Fortune, 30 September 2002
|Yeoh flies his own helicopters and owns Pangkor Laut, a private island.
Last month YTL Corp. reported net profits of $98 million on revenues of $681 million for the year ended June 30, up 13% from the previous year, while YTL Power (60% owned by YTL Corp.) said its profits rose 11%, to $127 million, on revenues of $395 million. "That's God's good work," Yeoh says, "and a lot of our hard work." – Fortune Magazine
Eric Ellis in the latest Fortune magazine quoted Francis Yeoh reckons he does business with a huge advantage. "Christ is my wise advisor," the 48-year-old Malaysian tycoon says. Not only does his advisor not charge like an investment banker, but, as Yeoh puts it, he also has helped grow Yeoh's YTL group tenfold over the past decade into a property, infrastructure, and technology giant with assets of $6 billion. Earlier this month, Yeoh says, a miracle brought Luciano Pavarotti to Yeoh's private island south of Penang to perform La Boheme arias on the beach before an audience of 200 business and political leaders. [Pavarotti’s Concert for Peace]
Fortune quoted Francis as the first Yeoh in a long line of Buddhists to embrace Christianity and opens business lunches by saying grace and closes deals with prayers. Yeoh credits being "born again" in 1971 with keeping him from succumbing to "third-generation syndrome"--the Chinese saying that the third heir of a family fortune will squander it. Eric Ellis observed, YTL sputtered after Yeoh took the helm in 1978. It wasn't until 1986, when anxious younger siblings groused that he spent more time with the Bible than with company books, that Yeoh focused on his job.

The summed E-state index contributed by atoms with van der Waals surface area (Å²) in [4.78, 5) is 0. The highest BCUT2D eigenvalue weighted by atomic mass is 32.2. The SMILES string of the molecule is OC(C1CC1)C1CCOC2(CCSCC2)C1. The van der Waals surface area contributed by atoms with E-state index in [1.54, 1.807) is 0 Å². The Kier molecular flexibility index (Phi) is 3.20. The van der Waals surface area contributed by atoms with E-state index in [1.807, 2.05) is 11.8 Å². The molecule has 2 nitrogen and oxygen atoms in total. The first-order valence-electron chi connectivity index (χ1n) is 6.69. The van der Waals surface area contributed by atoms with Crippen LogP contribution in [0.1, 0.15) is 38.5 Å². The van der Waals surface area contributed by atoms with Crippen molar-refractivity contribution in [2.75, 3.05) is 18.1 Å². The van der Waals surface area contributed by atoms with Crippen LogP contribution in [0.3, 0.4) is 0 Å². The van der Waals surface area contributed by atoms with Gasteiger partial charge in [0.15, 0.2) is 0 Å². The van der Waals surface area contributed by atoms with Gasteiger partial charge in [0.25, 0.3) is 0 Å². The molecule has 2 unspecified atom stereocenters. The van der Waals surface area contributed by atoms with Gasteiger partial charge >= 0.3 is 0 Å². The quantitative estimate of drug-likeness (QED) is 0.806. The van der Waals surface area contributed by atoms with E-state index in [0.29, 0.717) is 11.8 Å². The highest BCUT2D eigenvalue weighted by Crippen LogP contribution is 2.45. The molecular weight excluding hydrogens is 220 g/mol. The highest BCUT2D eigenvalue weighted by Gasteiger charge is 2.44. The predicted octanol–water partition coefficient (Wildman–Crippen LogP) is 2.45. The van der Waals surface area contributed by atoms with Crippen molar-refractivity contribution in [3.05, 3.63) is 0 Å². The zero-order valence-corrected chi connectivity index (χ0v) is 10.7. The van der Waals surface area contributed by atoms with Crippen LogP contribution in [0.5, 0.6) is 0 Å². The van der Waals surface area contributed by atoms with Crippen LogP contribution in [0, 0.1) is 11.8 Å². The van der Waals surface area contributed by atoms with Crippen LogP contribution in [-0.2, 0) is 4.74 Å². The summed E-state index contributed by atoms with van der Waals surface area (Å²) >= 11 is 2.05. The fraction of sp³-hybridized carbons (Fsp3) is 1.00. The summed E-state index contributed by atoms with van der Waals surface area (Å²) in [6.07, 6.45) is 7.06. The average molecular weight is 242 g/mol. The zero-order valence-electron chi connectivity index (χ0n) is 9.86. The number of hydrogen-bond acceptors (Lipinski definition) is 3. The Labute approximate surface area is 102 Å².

Riding Malaysia's booming economy, YTL expanded from construction into hotels and power generation. Last month YTL Corp. reported profits of $98 million on revenues of $681 million for the year ended June 30, up 13% from the previous year, while YTL Power (60% owned by YTL Corp.) said its profits rose 11%, to $127 million, on revenues of $395 million. "That's God's good work," Yeoh says, "and a lot of our hard work."
It helps that Yeoh is known as Malaysian Prime Minister Mahathir Mohamad's favorite ethnic-Chinese businessman. But he also times his deals well and keeps borrowing and costs under control. For example, YTL's airport railway in Kuala Lumpur, a copy of London's Heathrow Express, was built for a fifth of the cost, travels twice the distance, and charges half the ticket price. "The market likes him because he delivers ahead of budget and schedule," says advisor Michael Carapiet of Sydney's Macquarie Bank.
When Francis Yeoh was asked about the Fortune article especially pertaining to Yeoh’s Christian faith, Yeoh said, ”While I am not ashamed to credit God’s blessings to our company, I shall never use His name in vain.”